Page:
It can be hard to shop for the videogame fans in your life, especially ones that tend to just buy whatever they want for themselves. We’ve prepared a list of perfect items to accompany their obsession in style. Whether you’re looking for extravagant gestures of love to improve their gaming performance or adorable stocking stuffers, this list should give you some great ideas to push their play time over the top.
10. Nintendo Amiibo
When Nintendo decided to get into this whole collectable gaming figure craze, following the likes of Skylanders and Disney Infinity, they did in their own special way. The various Amiibo figures are easily among the most detailed and appealing for videogame fans, but more importantly, they aren’t tied to just one game. While the overall impact a figure might have in any one game is small—unlocking a new outfit or weapon, for instance—the idea that almost all new Nintendo games will do something with those figures you spent money on is a pretty cool idea. Amiibos aren’t necessary by any stretch, but they make perfect stocking stuffers for the Nintendo fan in your life.
9. Logitech Atlas Spectrum G410 keyboard ($129.99)
A pricey, but really satisfying keyboard for PC players who still stick to the old ways and use the mouse and keyboard for their virtual thrills. Logitech has a whole line of Atlas Spectrum keyboards, including a full-sized beast, but the G410 is compact, yet comfortable. The full-sized mechanical keyboard has a satisfying old school clacking feel to each key press. Most importantly, these mechanical keys are remarkably comfortable to type on for longer periods—whether gaming or working on a term paper. The keys are also all lit up, which is a great feature when playing (or typing) in the dark, and ends up being a must-have feature if you have to go back to normal keyboards.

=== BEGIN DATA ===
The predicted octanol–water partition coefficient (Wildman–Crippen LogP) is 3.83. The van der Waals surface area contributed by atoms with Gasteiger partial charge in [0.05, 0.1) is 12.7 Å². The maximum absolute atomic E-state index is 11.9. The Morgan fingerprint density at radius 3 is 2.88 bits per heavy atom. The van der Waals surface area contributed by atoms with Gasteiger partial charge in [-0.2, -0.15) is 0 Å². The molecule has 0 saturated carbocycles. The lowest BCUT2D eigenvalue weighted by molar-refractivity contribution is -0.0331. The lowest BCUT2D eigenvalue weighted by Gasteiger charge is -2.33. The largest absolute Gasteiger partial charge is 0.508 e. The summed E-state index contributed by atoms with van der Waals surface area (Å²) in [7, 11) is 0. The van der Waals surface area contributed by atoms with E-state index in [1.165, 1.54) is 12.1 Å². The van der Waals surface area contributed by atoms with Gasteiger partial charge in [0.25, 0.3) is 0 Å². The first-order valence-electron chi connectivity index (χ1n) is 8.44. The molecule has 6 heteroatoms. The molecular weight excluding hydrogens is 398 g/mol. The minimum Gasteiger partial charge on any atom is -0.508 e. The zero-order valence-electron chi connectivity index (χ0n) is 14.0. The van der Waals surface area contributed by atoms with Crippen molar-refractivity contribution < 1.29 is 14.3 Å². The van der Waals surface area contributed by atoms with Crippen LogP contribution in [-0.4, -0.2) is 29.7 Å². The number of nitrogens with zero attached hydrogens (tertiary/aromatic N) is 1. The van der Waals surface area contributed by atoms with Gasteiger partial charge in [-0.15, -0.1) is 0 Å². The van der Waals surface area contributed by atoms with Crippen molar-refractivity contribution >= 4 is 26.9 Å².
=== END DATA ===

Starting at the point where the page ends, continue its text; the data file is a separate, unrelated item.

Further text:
8. Saitek’s Heavy Equipment Precision Control System ($299.99)
For the PC gaming fan who really does have everything, it’s hard to imagine anything more unexpected than this absurdly over-the-top controller specifically made for GIANTS Software’s Farming Simulator 2015. Yes, that’s right, you can buy real hardware for virtual farming. The “properly tilted” steering wheel mimics that of a farming tractor and the Front Loader Control Stick gives you total control of all that farming equipment with an array of mysterious colored buttons. There’s also a floor unit with brake and gas to complete the experience. Saitek went hilariously overboard with this thing and it shows. It’s gloriously bizarre, but also works well with a lot of other games.
7. MadCatz C.T.R.L.R#sthash.XFCHDTxs.dpuf ($49.99)
The future of gaming is almost certainly in mobile platforms, but right now getting a controller that works for most mobile games, is easy to set up, and just works can be a real problem. The Madcatz C.T.R.L.R#sthash.XFCHDTxs.dpuf is an excellent all-around solution. Modeled heavily after the standard Xbox 360 pad, this is a sturdy Bluetooth controller with a nice, responsive feel, and easy set up. It doesn’t work for every game, but we found that virtually any game that generally supports controllers works with it. It’s not terribly portable (being the size of an Xbox controller), but is easily one of the best Android-centric pads out there.
6. Nvidia SHIELD TV ($199.99 (16GB)/$299.99 (500GB))
The most powerful Google TV box is also a surprisingly adept gaming machine. NVidia is pouring money into their platform to get actual console games exclusive to the device—Doom III, Contrast, Borderlands 2, and quite a few more. In addition, it plays an avalanche of Android-based games (many of which are excellent) and uses the company’s new Geforce Now subscription service to stream PC games as well. Beyond that (and unlike the PS4 and Xbox One), it can also stream 4K and act as a Chromecast. We recommend the 500 GB version over the paltry 16 GB if you’re going to game with it, but overall this is an excellent and versatile device for bringing a wide array of content to the TV.
5. Microsoft Elite Game Controller ($149.99)